Board Rcruiting 101: Redlections and Suggestions on Best Practices
The recruitment of corporate board directors is a topic that has been receiving increased attention of late. The reasons for this are many. To begin, until the numerous corporate implosions of recent times such as Enron, WorldCom and Lehman Brothers, we used to believe that boards of directors were sacrosanct. The board was considered above judgement and those within the boardroom were beyond critique. The board also functioned in quite an opaque manner and the idea of board directors meeting with shareholders (as has been happening these days) was unheard of. Additionally, it used to be that board invitations were lifetime appointments and rarely was there a competitive vetting process because board directors usually came from a well-known and connected population of CEOs. All of this is changing.
These days, boards of directors are being held increasingly accountable and the role of board member is more complex and time consuming than ever. According to the 2015 PWC public company governance survey, directors “spend an average of 248 hours annually on their board work.”
The composition of the board is also being focused on and questioned with more regularity. Boards are being held to task and must have the right mix of experiences, diversity and tenure. Government bodies, regulators and investors have something to say about all of this and interestingly, customers and employees are beginning to weigh in as well.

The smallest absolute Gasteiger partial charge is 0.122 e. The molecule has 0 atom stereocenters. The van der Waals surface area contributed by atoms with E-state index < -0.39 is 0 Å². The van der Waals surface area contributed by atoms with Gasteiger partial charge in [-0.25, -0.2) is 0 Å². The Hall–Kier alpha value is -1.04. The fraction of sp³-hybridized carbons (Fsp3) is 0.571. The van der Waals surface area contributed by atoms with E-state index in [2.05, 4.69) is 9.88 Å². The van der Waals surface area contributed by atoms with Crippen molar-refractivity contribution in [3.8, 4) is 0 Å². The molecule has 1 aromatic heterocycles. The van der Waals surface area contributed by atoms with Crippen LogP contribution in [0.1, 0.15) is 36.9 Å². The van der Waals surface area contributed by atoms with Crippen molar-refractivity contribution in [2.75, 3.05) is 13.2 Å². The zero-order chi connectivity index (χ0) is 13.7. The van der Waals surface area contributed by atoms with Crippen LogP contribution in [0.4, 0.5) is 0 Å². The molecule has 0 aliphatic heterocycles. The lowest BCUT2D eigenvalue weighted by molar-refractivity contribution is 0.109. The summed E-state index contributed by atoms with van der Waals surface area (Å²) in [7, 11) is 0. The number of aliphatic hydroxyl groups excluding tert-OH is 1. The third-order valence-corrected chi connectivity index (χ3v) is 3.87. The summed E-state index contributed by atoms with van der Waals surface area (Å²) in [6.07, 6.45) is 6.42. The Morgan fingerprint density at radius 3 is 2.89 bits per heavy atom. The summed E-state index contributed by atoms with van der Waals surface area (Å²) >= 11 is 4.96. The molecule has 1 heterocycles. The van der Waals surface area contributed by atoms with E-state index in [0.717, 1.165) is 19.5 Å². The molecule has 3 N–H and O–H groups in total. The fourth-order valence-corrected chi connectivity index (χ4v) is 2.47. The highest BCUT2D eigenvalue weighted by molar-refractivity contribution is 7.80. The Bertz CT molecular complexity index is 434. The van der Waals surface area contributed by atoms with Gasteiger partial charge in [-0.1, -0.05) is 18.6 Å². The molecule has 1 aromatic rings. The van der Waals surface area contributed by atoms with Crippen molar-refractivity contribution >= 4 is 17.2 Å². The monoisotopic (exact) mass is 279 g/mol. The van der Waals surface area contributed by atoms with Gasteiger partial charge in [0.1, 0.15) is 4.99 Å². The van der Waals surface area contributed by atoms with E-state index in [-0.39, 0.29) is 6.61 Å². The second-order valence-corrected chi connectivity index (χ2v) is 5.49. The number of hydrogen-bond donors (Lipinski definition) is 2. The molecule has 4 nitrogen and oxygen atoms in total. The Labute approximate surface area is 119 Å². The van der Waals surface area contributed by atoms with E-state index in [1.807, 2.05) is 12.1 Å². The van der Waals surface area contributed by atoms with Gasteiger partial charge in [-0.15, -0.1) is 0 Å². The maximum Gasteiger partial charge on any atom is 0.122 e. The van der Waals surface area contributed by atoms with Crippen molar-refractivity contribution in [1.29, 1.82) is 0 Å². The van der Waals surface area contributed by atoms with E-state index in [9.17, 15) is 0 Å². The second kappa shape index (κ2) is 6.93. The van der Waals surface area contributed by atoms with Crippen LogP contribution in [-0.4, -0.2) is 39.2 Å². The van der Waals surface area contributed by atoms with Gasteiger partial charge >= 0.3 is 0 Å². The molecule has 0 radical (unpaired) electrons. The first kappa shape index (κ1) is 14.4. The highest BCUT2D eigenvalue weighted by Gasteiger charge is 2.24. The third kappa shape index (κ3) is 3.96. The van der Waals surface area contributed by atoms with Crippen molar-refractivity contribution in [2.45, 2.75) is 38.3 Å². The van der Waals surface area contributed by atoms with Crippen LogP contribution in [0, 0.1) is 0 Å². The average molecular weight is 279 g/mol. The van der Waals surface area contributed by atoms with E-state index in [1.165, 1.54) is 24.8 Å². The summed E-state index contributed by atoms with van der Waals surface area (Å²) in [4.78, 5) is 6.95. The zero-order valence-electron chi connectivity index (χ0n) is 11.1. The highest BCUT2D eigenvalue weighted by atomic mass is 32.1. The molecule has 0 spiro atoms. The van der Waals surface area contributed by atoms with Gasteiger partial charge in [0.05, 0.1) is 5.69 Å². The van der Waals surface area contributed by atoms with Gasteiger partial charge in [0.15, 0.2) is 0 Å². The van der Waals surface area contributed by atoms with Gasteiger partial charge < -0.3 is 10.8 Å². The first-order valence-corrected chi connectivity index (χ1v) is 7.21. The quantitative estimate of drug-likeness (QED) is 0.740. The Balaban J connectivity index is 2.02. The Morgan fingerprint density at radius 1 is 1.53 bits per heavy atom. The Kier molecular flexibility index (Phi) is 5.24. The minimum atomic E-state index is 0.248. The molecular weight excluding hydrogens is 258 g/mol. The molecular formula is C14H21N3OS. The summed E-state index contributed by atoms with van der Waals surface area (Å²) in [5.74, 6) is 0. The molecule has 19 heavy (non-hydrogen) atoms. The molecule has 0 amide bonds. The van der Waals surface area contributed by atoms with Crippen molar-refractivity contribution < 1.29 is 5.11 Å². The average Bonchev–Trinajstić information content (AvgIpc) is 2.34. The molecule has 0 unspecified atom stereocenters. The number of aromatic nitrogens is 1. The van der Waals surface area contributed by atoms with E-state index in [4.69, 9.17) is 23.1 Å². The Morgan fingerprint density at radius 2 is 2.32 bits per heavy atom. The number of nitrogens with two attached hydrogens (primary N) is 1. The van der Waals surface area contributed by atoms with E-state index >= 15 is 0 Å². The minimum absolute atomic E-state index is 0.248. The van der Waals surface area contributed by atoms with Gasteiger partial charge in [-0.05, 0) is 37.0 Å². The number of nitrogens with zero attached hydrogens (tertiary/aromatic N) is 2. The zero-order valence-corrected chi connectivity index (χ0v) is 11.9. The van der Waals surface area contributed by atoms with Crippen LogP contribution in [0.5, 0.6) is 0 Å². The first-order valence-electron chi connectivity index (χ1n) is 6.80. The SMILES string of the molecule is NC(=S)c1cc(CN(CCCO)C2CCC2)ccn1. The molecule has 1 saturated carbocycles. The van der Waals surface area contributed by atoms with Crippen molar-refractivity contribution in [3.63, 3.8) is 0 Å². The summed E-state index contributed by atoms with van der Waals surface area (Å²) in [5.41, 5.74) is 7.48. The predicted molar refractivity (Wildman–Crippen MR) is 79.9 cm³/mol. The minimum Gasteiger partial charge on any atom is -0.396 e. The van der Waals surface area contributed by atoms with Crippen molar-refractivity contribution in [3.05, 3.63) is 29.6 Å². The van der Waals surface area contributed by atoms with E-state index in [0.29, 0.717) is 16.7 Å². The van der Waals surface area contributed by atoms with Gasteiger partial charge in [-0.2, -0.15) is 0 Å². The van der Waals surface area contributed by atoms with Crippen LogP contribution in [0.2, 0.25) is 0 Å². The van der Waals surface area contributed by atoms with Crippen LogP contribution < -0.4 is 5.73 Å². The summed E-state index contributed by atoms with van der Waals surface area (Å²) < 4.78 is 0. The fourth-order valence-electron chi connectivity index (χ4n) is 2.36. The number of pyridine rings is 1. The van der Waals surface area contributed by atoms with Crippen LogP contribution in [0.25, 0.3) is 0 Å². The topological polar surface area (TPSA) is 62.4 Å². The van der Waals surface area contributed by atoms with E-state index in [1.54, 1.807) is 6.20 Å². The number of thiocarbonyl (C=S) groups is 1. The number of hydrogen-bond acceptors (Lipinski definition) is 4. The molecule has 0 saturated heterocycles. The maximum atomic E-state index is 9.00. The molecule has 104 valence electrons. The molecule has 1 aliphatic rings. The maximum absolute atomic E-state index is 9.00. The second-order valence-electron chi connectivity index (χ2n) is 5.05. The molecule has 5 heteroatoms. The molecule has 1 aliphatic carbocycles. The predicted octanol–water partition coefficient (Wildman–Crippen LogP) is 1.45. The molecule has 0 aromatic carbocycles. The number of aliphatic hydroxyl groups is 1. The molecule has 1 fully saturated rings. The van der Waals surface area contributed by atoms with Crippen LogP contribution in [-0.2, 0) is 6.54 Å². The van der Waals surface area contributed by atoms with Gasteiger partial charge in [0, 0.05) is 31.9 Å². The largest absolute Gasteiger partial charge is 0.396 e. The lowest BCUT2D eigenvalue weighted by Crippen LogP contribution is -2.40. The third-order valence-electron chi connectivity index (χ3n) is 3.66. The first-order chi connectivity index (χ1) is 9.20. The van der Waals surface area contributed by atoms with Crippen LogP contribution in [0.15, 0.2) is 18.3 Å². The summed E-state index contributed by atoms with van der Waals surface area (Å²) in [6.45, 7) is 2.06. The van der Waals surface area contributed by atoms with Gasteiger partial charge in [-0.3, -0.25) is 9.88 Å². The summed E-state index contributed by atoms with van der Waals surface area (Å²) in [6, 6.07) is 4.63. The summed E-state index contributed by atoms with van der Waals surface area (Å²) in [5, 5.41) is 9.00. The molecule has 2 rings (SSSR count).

As a result of the many increased demands on boards of directors, the manner by which boards go about populating themselves should be evolving as well. Boards generally go about recruiting new directors in two general ways. One is through their own network and the other is through engaging with a professional executive recruiter. According to the 2016/2017 NACD (National Association of Corporate Directors) Public Company Governance Survey, sources of director candidates are as follows: 37.7% search firm, 27.5% personal networking/word of mouth, 22.2% identification by a board committee, 5.7% shareholder suggestion, 1.4% director database and 5.5% other. No matter the methodology, the end result must be a highly qualified director who can add value, wisdom and unique expertise to the board and the company it serves.
Let’s look briefly at the two most common options for recruiting board directors. When a company has an opening on its board or anticipates one in the near future, it may feel very natural and appropriate to go around the boardroom table and ask each director for ideas and recommendations. Historically this was often how it was done. To add some robustness to the process trusted advisors such as a lawyer or accountant might be asked as well. But the result is the same, new director candidates would not always be the most qualified or best people for the role. Rather they would be the proverbial low hanging fruit. Those that are known to someone affiliated with the company.
The other avenue for recruiting board directors involves engaging with a professional Executive Recruiter who has board recruiting as their specialty. This is important because the board recruitment process is quite different than other types of recruiting.